At St Helens Law, our Wills, Probate and Trusts department are receiving an influx of queries looking for advice on ways to avoid their parents, or themselves, paying care home fees.
This is an area of law which is tricky, and will often depend on individual circumstances, meaning there is no simple answer for everyone. The request we hear from most people is that they want to transfer their house into their children’s names, or sell it to them for less than it’s worth. This is not as straightforward as it sounds and there are lots of considerations to make before doing this. The first thing to realise is that you would no longer own your home and what may happen is then out of your control. Your property may be affected by the divorce, bankruptcy or insolvency of any of your children, or they could then take out a mortgage and if they fail to repay this, you could potentially lose your home.
Anyone considering transferring property to their children needs to discuss this with them first and make sure they are fully aware of any possible future consequences of the Transfer both for you and your estate and also for the person that you are transferring the property to. This is because any transfer may have consequences for them personally, relating to Inheritance Tax, capital gains tax and even stamp duty, depending on their own circumstances.
In the event of you moving to a care home or to a nursing home then the local authority are entitled to call for the value of your property at that time to be taken into account when assessing the benefit that is to be paid on your behalf and they may obtain a court order for the sale of the property, depending on the circumstances. The local authority can ask the court to set a transaction (e.g. transfer of the property) aside if they can show that they believe the gift or transfer has been made to avoid nursing home fees (this is known as “deprivation of assets”). As the financial state of most local authorities worsens, they are becoming more interested in any transactions relating to property and financial gifts given by people who then go on to go into residential care.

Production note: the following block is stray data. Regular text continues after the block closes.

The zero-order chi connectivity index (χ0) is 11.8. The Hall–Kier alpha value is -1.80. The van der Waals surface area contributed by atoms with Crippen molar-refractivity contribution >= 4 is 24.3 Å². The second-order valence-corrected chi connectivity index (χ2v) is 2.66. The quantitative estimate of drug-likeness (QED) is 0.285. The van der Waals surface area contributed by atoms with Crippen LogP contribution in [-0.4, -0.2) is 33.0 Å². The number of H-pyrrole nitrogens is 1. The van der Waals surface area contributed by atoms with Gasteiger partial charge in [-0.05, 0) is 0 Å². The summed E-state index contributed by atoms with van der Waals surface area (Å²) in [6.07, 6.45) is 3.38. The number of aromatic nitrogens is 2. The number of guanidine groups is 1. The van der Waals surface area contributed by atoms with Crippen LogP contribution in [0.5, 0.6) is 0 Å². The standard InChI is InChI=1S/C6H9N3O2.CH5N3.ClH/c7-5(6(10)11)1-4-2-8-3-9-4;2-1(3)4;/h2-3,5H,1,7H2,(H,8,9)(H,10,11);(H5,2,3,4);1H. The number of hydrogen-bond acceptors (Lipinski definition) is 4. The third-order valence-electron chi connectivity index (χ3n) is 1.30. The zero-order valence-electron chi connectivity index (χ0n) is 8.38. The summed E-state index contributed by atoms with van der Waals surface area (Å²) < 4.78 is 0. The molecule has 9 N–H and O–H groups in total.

People often tell us they have been told after 7 years the transfer no longer counts but this is a common misconception which actually applies to inheritance tax NOT care fees.
Aside from outright gifting the property to children, we are also asked all the time about transferring property into trusts to avoid care fees. We don’t actually offer these trusts (usually referred to as “asset protection trusts”) as, in practice, we do not believe they will work. Sadly, we know of a number of clients who have been elsewhere before coming to us and have paid for such a trust, sometimes to the tune of a couple of thousand pounds, and have not been given the full advice they should have had before making the decision to enter into the trust. If the motivation for transferring assets either directly to other people, or into a trust, is to avoid care home fees then this is classed as deliberate deprivation of assets. This means that the asset may still be included in the calculation which determines if someone has to pay care fees. So, even if someone has transferred a property, they may still have to pay their full fees even though they no longer own it, on paper. Or in fact your children may have to pay the care fees if they wish to keep the property in the family. Relying on asset protection trusts can be very costly in the future, as well as the initial cost of setting up something which in reality has no actual benefit.
Below is an article from the BBC website about a similar scheme, which is very informative:-
As the article states, most of the firms offering these trusts are unregulated (and the advisers may not even be legally qualified) which means if something goes wrong you may have no one to complain to. A limited company can also go into liquidation and you may not be able to complain or get your money back if you are unsatisfied with the advice you have received. We are regulated by the Solicitors Regulation Authority, so you will always have access to redress in the event of a problem.
To be clear, no solicitor would ever advocate trying to avoid care home fees altogether, as there is no legal way to achieve that. However, there may be steps you can take to minimise your liability to care fees in the future.
One option may be to make new Wills which incorporate some asset protection. This may include leaving half of your property directly to your children on your death, with the provision that your spouse can continue to live in it and the house cannot be sold without their permission. These are proving to be very popular with our clients, and may also protect against your marital assets being bequeathed to someone else if your spouse ever went on to remarry.
At St Helens Law we offer free 30 minute consultations to discuss your requirements and our Solicitors can recommend any suitable options for you and your family. Everyone’s situation is different and unique, so please contact us to arrange an appointment to discuss your needs.
There is further advice available on the saga website (see link below)